The twelfth century in Europe, hailed by historians as a time of intellectual and spiritual vitality, had a dark side. As Robert Chazan points out, the marginalization of minorities emerged during the "twelfth-century renaissance" as part of a growing pattern of persecution, and among those stigmatized the Jews figured prominently.
The migration of Jews to northern Europe in the late tenth century led to the development of a new set of Jewish communities. This northern Jewry prospered, only to decline sharply two centuries later. Chazan locates the cause of the decline primarily in the creation of new, negative images of Jews. He shows how these damaging twelfth-century stereotypes developed and goes on to chart the powerful, lasting role of the new anti-Jewish imagery in the historical development of antisemitism.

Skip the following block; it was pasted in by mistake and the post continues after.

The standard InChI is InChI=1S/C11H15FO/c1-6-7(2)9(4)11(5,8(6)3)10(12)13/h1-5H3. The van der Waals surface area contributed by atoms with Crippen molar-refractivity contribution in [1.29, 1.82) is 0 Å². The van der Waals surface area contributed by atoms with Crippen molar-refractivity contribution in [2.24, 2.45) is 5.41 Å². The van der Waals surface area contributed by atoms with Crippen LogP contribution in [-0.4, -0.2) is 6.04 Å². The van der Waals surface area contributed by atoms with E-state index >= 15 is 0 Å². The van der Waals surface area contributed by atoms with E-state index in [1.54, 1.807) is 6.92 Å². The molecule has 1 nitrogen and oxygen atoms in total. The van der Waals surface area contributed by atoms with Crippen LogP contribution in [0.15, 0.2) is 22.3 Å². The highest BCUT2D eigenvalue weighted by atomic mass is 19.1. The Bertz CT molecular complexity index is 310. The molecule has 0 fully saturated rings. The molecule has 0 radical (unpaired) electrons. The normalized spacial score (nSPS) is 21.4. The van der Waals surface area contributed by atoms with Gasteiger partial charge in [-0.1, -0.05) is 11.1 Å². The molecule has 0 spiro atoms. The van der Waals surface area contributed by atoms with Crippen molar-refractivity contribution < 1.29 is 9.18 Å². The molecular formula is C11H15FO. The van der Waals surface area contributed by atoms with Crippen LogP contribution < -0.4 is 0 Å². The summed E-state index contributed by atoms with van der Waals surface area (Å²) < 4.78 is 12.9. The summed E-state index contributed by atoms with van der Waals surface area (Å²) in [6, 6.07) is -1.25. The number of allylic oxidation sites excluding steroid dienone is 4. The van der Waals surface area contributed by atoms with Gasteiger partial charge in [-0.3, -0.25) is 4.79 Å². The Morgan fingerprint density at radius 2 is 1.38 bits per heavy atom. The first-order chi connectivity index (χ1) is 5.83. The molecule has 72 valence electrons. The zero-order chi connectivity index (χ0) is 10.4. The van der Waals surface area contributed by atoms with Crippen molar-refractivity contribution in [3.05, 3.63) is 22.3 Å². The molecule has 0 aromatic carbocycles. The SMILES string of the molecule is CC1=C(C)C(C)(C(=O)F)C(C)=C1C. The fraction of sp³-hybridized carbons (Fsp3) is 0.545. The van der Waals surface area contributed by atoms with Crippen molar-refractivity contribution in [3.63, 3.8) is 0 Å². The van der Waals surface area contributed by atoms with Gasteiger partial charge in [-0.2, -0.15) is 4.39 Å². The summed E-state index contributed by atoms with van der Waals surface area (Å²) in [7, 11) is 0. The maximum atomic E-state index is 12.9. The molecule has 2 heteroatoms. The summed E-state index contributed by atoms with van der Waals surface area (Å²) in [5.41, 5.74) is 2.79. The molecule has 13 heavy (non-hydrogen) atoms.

This coupling of the twelfth century's notable intellectual bequests to the growth of Western civilization with its legacy of virulent anti-Jewish motifs offers an important new key to understanding modern antisemitism.